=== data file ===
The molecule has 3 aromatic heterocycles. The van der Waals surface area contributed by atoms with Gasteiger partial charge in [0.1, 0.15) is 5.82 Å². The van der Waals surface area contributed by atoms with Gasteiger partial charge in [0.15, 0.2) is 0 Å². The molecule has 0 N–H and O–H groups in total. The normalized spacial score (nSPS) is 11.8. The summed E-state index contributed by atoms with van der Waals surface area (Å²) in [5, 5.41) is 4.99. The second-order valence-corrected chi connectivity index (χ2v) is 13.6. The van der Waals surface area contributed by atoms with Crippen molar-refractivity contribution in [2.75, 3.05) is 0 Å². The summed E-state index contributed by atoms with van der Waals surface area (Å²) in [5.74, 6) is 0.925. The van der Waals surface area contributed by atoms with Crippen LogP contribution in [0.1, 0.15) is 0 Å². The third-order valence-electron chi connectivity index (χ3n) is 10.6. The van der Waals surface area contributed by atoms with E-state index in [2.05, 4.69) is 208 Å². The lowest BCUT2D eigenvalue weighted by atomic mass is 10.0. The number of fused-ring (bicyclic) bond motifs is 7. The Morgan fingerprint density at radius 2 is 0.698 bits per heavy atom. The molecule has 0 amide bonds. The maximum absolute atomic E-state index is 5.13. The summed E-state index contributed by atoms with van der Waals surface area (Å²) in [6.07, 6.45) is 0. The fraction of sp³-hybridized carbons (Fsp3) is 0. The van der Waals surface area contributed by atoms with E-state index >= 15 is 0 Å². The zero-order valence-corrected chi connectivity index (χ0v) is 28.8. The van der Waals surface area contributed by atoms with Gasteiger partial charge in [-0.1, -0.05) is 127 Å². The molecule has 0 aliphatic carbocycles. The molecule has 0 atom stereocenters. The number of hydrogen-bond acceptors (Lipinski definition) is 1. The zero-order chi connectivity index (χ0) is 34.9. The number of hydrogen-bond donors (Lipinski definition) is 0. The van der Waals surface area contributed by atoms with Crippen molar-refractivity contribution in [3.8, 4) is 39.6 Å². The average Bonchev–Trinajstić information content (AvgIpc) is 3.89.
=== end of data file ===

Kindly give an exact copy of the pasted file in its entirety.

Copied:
The molecule has 3 aromatic heterocycles. The van der Waals surface area contributed by atoms with Gasteiger partial charge in [0.1, 0.15) is 5.82 Å². The van der Waals surface area contributed by atoms with Gasteiger partial charge in [0.15, 0.2) is 0 Å². The molecule has 0 N–H and O–H groups in total. The normalized spacial score (nSPS) is 11.8. The summed E-state index contributed by atoms with van der Waals surface area (Å²) in [5, 5.41) is 4.99. The second-order valence-corrected chi connectivity index (χ2v) is 13.6. The van der Waals surface area contributed by atoms with Crippen molar-refractivity contribution in [2.75, 3.05) is 0 Å². The summed E-state index contributed by atoms with van der Waals surface area (Å²) in [5.74, 6) is 0.925. The van der Waals surface area contributed by atoms with Crippen LogP contribution in [0.1, 0.15) is 0 Å². The third-order valence-electron chi connectivity index (χ3n) is 10.6. The van der Waals surface area contributed by atoms with E-state index in [2.05, 4.69) is 208 Å². The lowest BCUT2D eigenvalue weighted by atomic mass is 10.0. The number of fused-ring (bicyclic) bond motifs is 7. The Morgan fingerprint density at radius 2 is 0.698 bits per heavy atom. The molecule has 0 amide bonds. The maximum absolute atomic E-state index is 5.13. The summed E-state index contributed by atoms with van der Waals surface area (Å²) in [6.07, 6.45) is 0. The fraction of sp³-hybridized carbons (Fsp3) is 0. The van der Waals surface area contributed by atoms with E-state index >= 15 is 0 Å². The zero-order valence-corrected chi connectivity index (χ0v) is 28.8. The van der Waals surface area contributed by atoms with Gasteiger partial charge in [-0.1, -0.05) is 127 Å². The molecule has 0 aliphatic carbocycles. The molecule has 0 atom stereocenters. The number of hydrogen-bond acceptors (Lipinski definition) is 1. The zero-order chi connectivity index (χ0) is 34.9. The number of hydrogen-bond donors (Lipinski definition) is 0. The van der Waals surface area contributed by atoms with Crippen molar-refractivity contribution in [3.8, 4) is 39.6 Å². The average Bonchev–Trinajstić information content (AvgIpc) is 3.89.